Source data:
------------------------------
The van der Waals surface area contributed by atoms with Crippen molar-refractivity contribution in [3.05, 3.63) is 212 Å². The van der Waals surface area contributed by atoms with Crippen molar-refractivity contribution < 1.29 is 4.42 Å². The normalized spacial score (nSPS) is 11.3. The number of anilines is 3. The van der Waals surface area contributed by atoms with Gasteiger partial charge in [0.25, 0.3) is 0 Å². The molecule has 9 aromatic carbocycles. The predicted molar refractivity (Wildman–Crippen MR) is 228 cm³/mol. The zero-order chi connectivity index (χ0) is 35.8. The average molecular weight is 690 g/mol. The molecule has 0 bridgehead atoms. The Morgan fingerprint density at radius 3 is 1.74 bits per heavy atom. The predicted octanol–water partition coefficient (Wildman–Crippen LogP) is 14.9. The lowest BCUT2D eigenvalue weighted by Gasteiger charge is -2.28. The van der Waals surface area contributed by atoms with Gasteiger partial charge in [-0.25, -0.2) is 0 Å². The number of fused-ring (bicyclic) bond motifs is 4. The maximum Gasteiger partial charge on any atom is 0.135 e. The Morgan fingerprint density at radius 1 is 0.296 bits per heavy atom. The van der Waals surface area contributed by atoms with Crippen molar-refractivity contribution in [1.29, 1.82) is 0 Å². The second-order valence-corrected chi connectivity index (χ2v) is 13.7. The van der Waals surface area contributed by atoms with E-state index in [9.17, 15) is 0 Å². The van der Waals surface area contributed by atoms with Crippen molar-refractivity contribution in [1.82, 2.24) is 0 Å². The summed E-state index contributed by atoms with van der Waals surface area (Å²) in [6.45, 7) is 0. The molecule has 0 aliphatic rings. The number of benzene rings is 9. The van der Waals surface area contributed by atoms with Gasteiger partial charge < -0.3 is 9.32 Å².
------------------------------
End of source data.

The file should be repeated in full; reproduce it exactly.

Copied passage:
The van der Waals surface area contributed by atoms with Crippen molar-refractivity contribution in [3.05, 3.63) is 212 Å². The van der Waals surface area contributed by atoms with Crippen molar-refractivity contribution < 1.29 is 4.42 Å². The normalized spacial score (nSPS) is 11.3. The number of anilines is 3. The van der Waals surface area contributed by atoms with Gasteiger partial charge in [0.25, 0.3) is 0 Å². The molecule has 9 aromatic carbocycles. The predicted molar refractivity (Wildman–Crippen MR) is 228 cm³/mol. The zero-order chi connectivity index (χ0) is 35.8. The average molecular weight is 690 g/mol. The molecule has 0 bridgehead atoms. The Morgan fingerprint density at radius 3 is 1.74 bits per heavy atom. The predicted octanol–water partition coefficient (Wildman–Crippen LogP) is 14.9. The lowest BCUT2D eigenvalue weighted by Gasteiger charge is -2.28. The van der Waals surface area contributed by atoms with Gasteiger partial charge in [-0.25, -0.2) is 0 Å². The number of fused-ring (bicyclic) bond motifs is 4. The maximum Gasteiger partial charge on any atom is 0.135 e. The Morgan fingerprint density at radius 1 is 0.296 bits per heavy atom. The van der Waals surface area contributed by atoms with Crippen molar-refractivity contribution in [1.29, 1.82) is 0 Å². The second-order valence-corrected chi connectivity index (χ2v) is 13.7. The van der Waals surface area contributed by atoms with E-state index in [9.17, 15) is 0 Å². The van der Waals surface area contributed by atoms with Crippen molar-refractivity contribution in [1.82, 2.24) is 0 Å². The summed E-state index contributed by atoms with van der Waals surface area (Å²) in [6.45, 7) is 0. The molecule has 0 aliphatic rings. The number of benzene rings is 9. The van der Waals surface area contributed by atoms with Gasteiger partial charge < -0.3 is 9.32 Å².